• Fraga, H., Malheiro, A. C., Moutinho-Pereira, J., & Santos, J. A. International Journal of Biometeorology 57 , 909–925 (2013) [CrossRef] [PubMed] (In the text)
  • Malheiro, A. C., Santos, J. A., Pinto, J. G., & Jones, G. V. Bulletin de l'OIV 85 , 973 (2012)
  • ECA&D Team. European Climate Assessment & Dataset Algorithm Theoretical Basis Document (ATBD). Royal Netherlands Meteorological Institute KNMI, De Bilt, NL, version 10.5 (2012) (In the text)
  • Hofstra, N., Haylock, M. R., New, M., Jones, P. D. & Frei, C. Journal of Geophysical Research: Atmospheres, 113 : D22220, doi:10.1029/2008JD010100 (2008) [CrossRef] (In the text)
  • Haylock, M. R., Hofstra, N., Klein Tank, A. M. G., Klok, E. J., Jones, P. D., & New, M. (2008). Journal of Geophysical Research: Atmospheres 113 (D20) (2008) [CrossRef] (In the text)
  • Jones, G. V. Proceedings of the Thirteenth Australian Wine Industry Technical Conference, The Australian Wine Research Institute (2007) (In the text)
  • Cornes, R. van den Besselaar, E. J. M., van der Schrier, G. Klein Tank, A. M. G. (in preparation) (2017) (In the text)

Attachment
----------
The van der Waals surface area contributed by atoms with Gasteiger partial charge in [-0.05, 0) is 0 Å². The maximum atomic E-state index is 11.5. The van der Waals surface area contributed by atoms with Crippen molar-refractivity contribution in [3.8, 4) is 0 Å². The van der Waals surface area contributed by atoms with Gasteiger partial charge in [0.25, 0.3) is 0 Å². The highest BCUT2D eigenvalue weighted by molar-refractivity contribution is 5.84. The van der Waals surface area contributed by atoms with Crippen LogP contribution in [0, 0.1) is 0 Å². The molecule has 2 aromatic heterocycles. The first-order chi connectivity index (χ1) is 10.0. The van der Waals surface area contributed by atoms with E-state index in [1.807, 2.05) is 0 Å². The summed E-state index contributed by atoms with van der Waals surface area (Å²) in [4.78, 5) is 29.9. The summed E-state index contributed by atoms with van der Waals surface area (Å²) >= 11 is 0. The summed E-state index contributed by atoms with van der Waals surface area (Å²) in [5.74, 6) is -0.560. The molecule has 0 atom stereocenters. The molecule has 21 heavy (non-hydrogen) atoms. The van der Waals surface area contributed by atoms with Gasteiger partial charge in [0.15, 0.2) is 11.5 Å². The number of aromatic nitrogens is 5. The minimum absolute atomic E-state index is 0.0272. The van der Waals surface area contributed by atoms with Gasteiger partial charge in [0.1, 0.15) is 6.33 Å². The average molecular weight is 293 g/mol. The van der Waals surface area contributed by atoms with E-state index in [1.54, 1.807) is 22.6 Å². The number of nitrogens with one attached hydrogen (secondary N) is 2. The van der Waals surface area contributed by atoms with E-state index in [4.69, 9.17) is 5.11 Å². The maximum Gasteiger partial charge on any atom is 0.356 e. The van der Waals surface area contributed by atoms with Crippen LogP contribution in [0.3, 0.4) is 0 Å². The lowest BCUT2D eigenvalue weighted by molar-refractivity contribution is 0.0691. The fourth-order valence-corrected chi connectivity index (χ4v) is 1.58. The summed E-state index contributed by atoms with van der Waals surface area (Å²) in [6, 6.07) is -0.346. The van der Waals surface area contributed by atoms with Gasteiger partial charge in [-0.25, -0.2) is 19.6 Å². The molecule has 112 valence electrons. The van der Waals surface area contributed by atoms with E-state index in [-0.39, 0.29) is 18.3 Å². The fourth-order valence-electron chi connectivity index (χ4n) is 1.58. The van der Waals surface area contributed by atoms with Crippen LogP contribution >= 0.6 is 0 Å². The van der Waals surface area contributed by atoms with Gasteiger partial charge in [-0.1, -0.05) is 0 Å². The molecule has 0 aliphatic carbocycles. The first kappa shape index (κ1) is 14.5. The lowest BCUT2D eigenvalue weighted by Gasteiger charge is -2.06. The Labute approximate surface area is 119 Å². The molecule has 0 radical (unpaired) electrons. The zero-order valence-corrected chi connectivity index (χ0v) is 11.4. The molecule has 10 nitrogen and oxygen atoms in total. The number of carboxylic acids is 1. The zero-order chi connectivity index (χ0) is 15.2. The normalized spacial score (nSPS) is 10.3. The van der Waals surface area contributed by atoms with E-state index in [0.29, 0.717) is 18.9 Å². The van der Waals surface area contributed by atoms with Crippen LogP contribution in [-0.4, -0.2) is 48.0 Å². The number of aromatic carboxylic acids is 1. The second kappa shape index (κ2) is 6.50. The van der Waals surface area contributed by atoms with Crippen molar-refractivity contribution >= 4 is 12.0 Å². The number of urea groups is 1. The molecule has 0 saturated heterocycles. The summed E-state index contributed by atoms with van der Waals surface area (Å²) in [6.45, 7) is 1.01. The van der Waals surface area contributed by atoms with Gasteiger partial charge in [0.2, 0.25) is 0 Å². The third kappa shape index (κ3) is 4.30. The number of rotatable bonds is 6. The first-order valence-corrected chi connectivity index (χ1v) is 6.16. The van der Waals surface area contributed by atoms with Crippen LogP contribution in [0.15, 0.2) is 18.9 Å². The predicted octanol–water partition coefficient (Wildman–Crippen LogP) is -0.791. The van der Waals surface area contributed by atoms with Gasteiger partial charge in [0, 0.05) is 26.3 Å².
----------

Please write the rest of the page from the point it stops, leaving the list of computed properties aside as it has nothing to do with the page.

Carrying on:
All Figures

thumbnail Figure 1.

Number of seasons in 20-year overlapping periods which have optimal average temperatures for Chardonnay following the climate-maturity groupings [8].

In the text
thumbnail Figure 2.

The 1981–2010 average Diurnal Temperature Range for October (left) and the evolution of the number of warm nights (blue) and day-times (red) in October for Bordeaux (France). The red and blue lines denote smoothed values; actual October values are given in the light and dark grey bars for warm day-times and warm nights respectively.

In the text
thumbnail Figure 3.

The average number of days with heavy precipitation (> 10 mm/day) in summer for the 1981–2010 period in Europe (top panel). The bottom panels show the change in time of the average daily maximum temperature in summer for Mannheim, in the German Rhine valley (left). The bottom right panel shows the number of days in summer with heavy precipitation (>10 mm/day) for Mannheim.

In the text
thumbnail Figure 4.

Number of seasons in 20-year overlapping periods which have optimal average temperatures for Chardonnay following the climate-maturity groupings (Jones, 2007).

In the text